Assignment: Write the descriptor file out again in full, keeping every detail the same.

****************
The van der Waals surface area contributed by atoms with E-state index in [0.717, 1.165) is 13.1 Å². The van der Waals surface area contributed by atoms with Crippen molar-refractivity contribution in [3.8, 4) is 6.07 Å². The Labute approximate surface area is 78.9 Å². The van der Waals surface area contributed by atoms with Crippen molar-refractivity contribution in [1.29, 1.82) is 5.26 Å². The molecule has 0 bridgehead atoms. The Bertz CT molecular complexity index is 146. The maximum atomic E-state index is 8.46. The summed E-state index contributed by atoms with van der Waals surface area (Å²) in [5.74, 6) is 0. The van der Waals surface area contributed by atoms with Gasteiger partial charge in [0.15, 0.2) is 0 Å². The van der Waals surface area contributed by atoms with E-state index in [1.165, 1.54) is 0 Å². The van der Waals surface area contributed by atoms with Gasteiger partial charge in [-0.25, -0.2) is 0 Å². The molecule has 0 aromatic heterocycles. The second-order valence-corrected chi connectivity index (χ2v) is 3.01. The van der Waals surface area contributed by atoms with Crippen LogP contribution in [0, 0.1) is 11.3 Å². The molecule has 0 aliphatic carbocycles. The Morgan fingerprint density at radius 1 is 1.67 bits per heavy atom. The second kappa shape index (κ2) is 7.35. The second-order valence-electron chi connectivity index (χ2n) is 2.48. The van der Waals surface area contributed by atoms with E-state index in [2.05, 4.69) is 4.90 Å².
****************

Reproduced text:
The van der Waals surface area contributed by atoms with E-state index in [0.717, 1.165) is 13.1 Å². The van der Waals surface area contributed by atoms with Crippen molar-refractivity contribution in [3.8, 4) is 6.07 Å². The Labute approximate surface area is 78.9 Å². The van der Waals surface area contributed by atoms with Crippen molar-refractivity contribution in [1.29, 1.82) is 5.26 Å². The molecule has 0 bridgehead atoms. The Bertz CT molecular complexity index is 146. The maximum atomic E-state index is 8.46. The summed E-state index contributed by atoms with van der Waals surface area (Å²) in [5.74, 6) is 0. The van der Waals surface area contributed by atoms with Gasteiger partial charge in [0.15, 0.2) is 0 Å². The van der Waals surface area contributed by atoms with E-state index in [1.165, 1.54) is 0 Å². The van der Waals surface area contributed by atoms with Gasteiger partial charge in [-0.25, -0.2) is 0 Å². The molecule has 0 aromatic heterocycles. The second-order valence-corrected chi connectivity index (χ2v) is 3.01. The van der Waals surface area contributed by atoms with Crippen LogP contribution in [0, 0.1) is 11.3 Å². The molecule has 0 aliphatic carbocycles. The Morgan fingerprint density at radius 1 is 1.67 bits per heavy atom. The second kappa shape index (κ2) is 7.35. The second-order valence-electron chi connectivity index (χ2n) is 2.48. The van der Waals surface area contributed by atoms with E-state index in [2.05, 4.69) is 4.90 Å².